This method has already been trialled for the Banks Peninsula Community Board – Lyttelton Ward By-election in 2018. We encourage you to view the video profiles from this by-election.
The main reason people don't vote is lack of knowledge about the candidates and their views.
A successful campaign is one where local residents know the key issues you stand for within the community. Here are some useful tips for connecting with people and getting more votes:
There are regulations around campaigning, including what can be spent and how, advertising and signage. For full details, see the Local Electoral Act 2001 on the Legislation website.
For information about Tasman District signage rules and other details:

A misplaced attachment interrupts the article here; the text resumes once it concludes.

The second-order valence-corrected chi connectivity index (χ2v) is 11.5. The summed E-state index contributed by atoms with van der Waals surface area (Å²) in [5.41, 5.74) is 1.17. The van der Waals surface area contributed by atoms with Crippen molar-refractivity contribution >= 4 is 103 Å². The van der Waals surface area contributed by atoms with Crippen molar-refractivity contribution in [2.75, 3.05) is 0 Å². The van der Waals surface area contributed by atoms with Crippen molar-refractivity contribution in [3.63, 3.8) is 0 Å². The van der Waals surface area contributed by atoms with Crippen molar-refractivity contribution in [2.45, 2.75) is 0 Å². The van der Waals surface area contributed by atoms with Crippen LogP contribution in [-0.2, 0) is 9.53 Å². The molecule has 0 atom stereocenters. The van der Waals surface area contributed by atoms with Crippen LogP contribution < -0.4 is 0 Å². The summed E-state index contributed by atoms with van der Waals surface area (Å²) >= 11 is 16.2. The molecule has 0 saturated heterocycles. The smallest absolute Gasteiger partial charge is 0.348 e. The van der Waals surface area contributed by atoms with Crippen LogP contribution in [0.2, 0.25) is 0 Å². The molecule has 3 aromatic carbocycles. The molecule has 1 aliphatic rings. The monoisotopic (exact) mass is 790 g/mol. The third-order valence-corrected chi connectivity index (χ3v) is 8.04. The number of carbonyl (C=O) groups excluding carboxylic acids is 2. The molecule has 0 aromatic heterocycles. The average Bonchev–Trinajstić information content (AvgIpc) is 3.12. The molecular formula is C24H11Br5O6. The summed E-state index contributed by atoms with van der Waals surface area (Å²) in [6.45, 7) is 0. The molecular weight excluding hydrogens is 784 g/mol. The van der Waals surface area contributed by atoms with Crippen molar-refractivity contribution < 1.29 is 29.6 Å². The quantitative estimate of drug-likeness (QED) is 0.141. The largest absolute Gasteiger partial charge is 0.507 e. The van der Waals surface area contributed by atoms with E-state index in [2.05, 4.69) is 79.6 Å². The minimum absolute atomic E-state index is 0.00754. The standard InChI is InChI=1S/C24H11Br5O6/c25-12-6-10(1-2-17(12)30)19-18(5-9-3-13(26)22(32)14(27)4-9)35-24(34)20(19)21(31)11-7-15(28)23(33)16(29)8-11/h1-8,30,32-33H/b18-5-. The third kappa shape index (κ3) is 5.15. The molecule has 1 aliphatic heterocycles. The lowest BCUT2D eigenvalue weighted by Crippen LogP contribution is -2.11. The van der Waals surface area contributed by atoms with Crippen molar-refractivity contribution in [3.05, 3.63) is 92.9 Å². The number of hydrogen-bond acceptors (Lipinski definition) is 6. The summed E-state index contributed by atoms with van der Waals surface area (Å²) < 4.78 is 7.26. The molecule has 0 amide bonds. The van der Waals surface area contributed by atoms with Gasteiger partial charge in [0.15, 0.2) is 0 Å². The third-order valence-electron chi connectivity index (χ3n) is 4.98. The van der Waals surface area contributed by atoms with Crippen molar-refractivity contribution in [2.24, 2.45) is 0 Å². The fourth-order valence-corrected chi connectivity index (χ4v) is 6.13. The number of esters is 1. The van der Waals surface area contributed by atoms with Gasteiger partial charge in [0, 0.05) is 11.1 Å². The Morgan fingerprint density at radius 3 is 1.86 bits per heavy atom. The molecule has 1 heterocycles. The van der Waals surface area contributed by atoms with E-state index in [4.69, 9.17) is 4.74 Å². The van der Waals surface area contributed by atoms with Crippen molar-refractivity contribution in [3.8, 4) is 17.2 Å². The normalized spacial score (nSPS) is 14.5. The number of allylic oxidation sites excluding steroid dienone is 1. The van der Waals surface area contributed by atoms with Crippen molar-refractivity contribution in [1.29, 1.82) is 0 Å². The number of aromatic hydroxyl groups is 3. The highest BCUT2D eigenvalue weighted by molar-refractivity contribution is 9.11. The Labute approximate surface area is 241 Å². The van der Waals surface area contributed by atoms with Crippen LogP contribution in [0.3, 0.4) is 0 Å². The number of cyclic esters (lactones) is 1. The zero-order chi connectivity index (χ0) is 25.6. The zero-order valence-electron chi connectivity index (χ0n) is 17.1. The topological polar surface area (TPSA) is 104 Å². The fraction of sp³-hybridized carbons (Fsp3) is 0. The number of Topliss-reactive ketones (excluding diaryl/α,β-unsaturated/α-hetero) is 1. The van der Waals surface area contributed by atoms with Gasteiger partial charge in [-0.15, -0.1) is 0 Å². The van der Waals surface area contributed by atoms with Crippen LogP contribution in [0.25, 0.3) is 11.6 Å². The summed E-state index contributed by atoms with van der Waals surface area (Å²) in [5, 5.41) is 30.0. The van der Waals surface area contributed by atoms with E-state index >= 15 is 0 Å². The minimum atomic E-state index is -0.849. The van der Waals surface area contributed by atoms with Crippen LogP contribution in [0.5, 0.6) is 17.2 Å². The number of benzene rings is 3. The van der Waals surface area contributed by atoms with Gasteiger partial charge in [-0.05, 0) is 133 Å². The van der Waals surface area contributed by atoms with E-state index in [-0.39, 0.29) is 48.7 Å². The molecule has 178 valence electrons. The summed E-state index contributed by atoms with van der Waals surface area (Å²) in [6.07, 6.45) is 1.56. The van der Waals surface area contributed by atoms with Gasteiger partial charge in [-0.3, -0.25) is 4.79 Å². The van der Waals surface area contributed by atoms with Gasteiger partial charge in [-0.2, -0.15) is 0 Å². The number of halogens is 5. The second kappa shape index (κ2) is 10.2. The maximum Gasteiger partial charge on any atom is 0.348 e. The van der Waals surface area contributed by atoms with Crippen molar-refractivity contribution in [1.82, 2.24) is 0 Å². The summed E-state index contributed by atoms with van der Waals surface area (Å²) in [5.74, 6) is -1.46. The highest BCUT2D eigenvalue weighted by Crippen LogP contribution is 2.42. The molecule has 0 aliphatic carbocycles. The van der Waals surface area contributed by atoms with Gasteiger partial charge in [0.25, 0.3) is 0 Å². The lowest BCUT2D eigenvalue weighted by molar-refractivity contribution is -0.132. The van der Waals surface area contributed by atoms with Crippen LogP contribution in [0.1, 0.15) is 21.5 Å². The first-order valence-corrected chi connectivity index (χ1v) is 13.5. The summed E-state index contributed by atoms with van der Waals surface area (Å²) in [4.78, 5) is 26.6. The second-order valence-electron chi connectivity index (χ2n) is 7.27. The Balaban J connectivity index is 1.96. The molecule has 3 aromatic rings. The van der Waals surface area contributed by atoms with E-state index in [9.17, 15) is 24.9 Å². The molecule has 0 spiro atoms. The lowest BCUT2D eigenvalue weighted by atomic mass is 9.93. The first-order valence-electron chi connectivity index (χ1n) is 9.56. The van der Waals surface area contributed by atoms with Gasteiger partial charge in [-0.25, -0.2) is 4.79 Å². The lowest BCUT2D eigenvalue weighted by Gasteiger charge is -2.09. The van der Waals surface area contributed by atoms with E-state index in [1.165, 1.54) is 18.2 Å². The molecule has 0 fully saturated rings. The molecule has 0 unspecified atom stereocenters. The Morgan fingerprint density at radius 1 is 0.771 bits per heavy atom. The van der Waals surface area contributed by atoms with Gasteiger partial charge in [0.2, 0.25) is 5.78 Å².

For more information about standing for Council or a Community Board in 2019, contact:
Political decision-making at Tasman District Council is shared between the Council and Community Boards.
The Mayor is elected by all Tasman District voters and leads our Council.
The Council focuses on the big-picture and on region-wide strategic decisions. It consists of the Mayor and 13 Councillors, who are elected by voters from the five wards in Tasman District.
Council establishes committees to enable effective decision-making.
Community Boards represent the communities in their area and make decisions/advocate to Council on some local issues, activities and facilities.
Both the Golden Bay and Motueka Community Boards have four members each, elected by voters from the area they represent (i.e. Golden Bay or Motueka Wards). Each Community Board also elects a chairperson.
Find out why you should enrol to vote, and how to do it.
If you love Tasman District and want to shape the future of the region, make sure you are enrolled to vote.
Enrolling to vote means you can have a say on the people who will make decisions on your behalf on what happens in your community.
To vote in a local body election, you need to be enrolled on either the residential or ratepayer electoral roll.